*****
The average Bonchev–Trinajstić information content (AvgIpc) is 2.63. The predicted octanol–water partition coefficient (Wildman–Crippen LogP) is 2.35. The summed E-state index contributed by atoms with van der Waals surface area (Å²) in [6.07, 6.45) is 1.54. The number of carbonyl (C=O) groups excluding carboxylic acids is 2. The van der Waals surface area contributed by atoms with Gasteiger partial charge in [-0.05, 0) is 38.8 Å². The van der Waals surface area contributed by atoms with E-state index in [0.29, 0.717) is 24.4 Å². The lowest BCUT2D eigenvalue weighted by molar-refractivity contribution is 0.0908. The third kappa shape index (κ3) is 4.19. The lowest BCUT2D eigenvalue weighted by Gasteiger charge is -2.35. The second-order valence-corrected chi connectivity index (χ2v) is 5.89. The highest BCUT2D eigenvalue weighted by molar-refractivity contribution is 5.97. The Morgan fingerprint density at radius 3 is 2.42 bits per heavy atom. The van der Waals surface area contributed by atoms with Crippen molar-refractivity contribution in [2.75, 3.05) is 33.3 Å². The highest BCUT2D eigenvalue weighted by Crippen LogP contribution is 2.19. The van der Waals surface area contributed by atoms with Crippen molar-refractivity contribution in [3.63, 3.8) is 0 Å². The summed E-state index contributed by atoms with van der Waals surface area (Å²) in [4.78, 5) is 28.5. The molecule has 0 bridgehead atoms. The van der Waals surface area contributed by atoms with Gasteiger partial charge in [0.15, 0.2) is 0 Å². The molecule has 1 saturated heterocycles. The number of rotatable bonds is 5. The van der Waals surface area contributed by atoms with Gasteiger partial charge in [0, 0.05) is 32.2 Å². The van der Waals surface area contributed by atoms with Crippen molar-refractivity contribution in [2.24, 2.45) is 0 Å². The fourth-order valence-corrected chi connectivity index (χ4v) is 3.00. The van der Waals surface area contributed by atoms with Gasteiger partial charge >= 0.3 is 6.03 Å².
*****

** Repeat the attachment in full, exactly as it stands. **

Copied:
The average Bonchev–Trinajstić information content (AvgIpc) is 2.63. The predicted octanol–water partition coefficient (Wildman–Crippen LogP) is 2.35. The summed E-state index contributed by atoms with van der Waals surface area (Å²) in [6.07, 6.45) is 1.54. The number of carbonyl (C=O) groups excluding carboxylic acids is 2. The van der Waals surface area contributed by atoms with Gasteiger partial charge in [-0.05, 0) is 38.8 Å². The van der Waals surface area contributed by atoms with E-state index in [0.29, 0.717) is 24.4 Å². The lowest BCUT2D eigenvalue weighted by molar-refractivity contribution is 0.0908. The third kappa shape index (κ3) is 4.19. The lowest BCUT2D eigenvalue weighted by Gasteiger charge is -2.35. The second-order valence-corrected chi connectivity index (χ2v) is 5.89. The highest BCUT2D eigenvalue weighted by molar-refractivity contribution is 5.97. The Morgan fingerprint density at radius 3 is 2.42 bits per heavy atom. The van der Waals surface area contributed by atoms with Crippen molar-refractivity contribution in [2.75, 3.05) is 33.3 Å². The highest BCUT2D eigenvalue weighted by Crippen LogP contribution is 2.19. The van der Waals surface area contributed by atoms with Crippen molar-refractivity contribution in [3.63, 3.8) is 0 Å². The summed E-state index contributed by atoms with van der Waals surface area (Å²) in [4.78, 5) is 28.5. The molecule has 0 bridgehead atoms. The van der Waals surface area contributed by atoms with Gasteiger partial charge in [0.15, 0.2) is 0 Å². The molecule has 1 saturated heterocycles. The number of rotatable bonds is 5. The van der Waals surface area contributed by atoms with Gasteiger partial charge in [0, 0.05) is 32.2 Å². The van der Waals surface area contributed by atoms with Crippen molar-refractivity contribution in [2.24, 2.45) is 0 Å². The fourth-order valence-corrected chi connectivity index (χ4v) is 3.00. The van der Waals surface area contributed by atoms with Gasteiger partial charge >= 0.3 is 6.03 Å².